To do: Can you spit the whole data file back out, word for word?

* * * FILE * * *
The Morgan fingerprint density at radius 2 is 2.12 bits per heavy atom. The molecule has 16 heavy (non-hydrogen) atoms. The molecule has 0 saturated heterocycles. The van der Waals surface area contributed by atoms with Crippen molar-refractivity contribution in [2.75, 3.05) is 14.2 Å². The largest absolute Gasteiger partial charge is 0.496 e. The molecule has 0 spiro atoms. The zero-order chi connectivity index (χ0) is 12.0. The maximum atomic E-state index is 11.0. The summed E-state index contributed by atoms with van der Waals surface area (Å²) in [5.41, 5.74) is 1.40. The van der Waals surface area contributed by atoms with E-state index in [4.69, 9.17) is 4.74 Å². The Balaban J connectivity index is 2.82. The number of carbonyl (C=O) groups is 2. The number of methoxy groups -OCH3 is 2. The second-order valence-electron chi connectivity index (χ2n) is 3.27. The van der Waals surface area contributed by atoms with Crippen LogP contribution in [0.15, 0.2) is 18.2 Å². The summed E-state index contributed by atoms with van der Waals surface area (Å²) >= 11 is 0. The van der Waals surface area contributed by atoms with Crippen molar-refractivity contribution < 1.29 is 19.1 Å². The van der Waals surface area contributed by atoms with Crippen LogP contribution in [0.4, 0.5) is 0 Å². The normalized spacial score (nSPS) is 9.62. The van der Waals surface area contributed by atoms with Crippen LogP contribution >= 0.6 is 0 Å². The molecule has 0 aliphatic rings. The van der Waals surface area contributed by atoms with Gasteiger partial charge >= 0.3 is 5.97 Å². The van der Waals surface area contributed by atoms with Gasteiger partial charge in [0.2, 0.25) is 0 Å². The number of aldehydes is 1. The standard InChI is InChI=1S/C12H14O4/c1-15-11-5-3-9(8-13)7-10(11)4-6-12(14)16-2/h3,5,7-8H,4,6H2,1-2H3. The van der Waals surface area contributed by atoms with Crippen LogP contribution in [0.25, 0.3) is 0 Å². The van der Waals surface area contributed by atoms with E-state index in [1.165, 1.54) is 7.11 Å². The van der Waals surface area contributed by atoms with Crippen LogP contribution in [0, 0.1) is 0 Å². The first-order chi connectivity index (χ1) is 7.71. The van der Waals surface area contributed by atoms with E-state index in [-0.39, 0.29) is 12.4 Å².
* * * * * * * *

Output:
The Morgan fingerprint density at radius 2 is 2.12 bits per heavy atom. The molecule has 16 heavy (non-hydrogen) atoms. The molecule has 0 saturated heterocycles. The van der Waals surface area contributed by atoms with Crippen molar-refractivity contribution in [2.75, 3.05) is 14.2 Å². The largest absolute Gasteiger partial charge is 0.496 e. The molecule has 0 spiro atoms. The zero-order chi connectivity index (χ0) is 12.0. The maximum atomic E-state index is 11.0. The summed E-state index contributed by atoms with van der Waals surface area (Å²) in [5.41, 5.74) is 1.40. The van der Waals surface area contributed by atoms with E-state index in [4.69, 9.17) is 4.74 Å². The Balaban J connectivity index is 2.82. The number of carbonyl (C=O) groups is 2. The number of methoxy groups -OCH3 is 2. The second-order valence-electron chi connectivity index (χ2n) is 3.27. The van der Waals surface area contributed by atoms with Crippen LogP contribution in [0.15, 0.2) is 18.2 Å². The summed E-state index contributed by atoms with van der Waals surface area (Å²) >= 11 is 0. The van der Waals surface area contributed by atoms with Crippen molar-refractivity contribution < 1.29 is 19.1 Å². The van der Waals surface area contributed by atoms with Crippen LogP contribution in [0.4, 0.5) is 0 Å². The normalized spacial score (nSPS) is 9.62. The van der Waals surface area contributed by atoms with Crippen LogP contribution >= 0.6 is 0 Å². The molecule has 0 aliphatic rings. The van der Waals surface area contributed by atoms with Gasteiger partial charge >= 0.3 is 5.97 Å². The van der Waals surface area contributed by atoms with Gasteiger partial charge in [0.2, 0.25) is 0 Å². The number of aldehydes is 1. The standard InChI is InChI=1S/C12H14O4/c1-15-11-5-3-9(8-13)7-10(11)4-6-12(14)16-2/h3,5,7-8H,4,6H2,1-2H3. The van der Waals surface area contributed by atoms with Crippen LogP contribution in [0.25, 0.3) is 0 Å². The van der Waals surface area contributed by atoms with E-state index in [1.165, 1.54) is 7.11 Å². The van der Waals surface area contributed by atoms with Crippen LogP contribution in [0, 0.1) is 0 Å². The first-order chi connectivity index (χ1) is 7.71. The van der Waals surface area contributed by atoms with E-state index in [-0.39, 0.29) is 12.4 Å².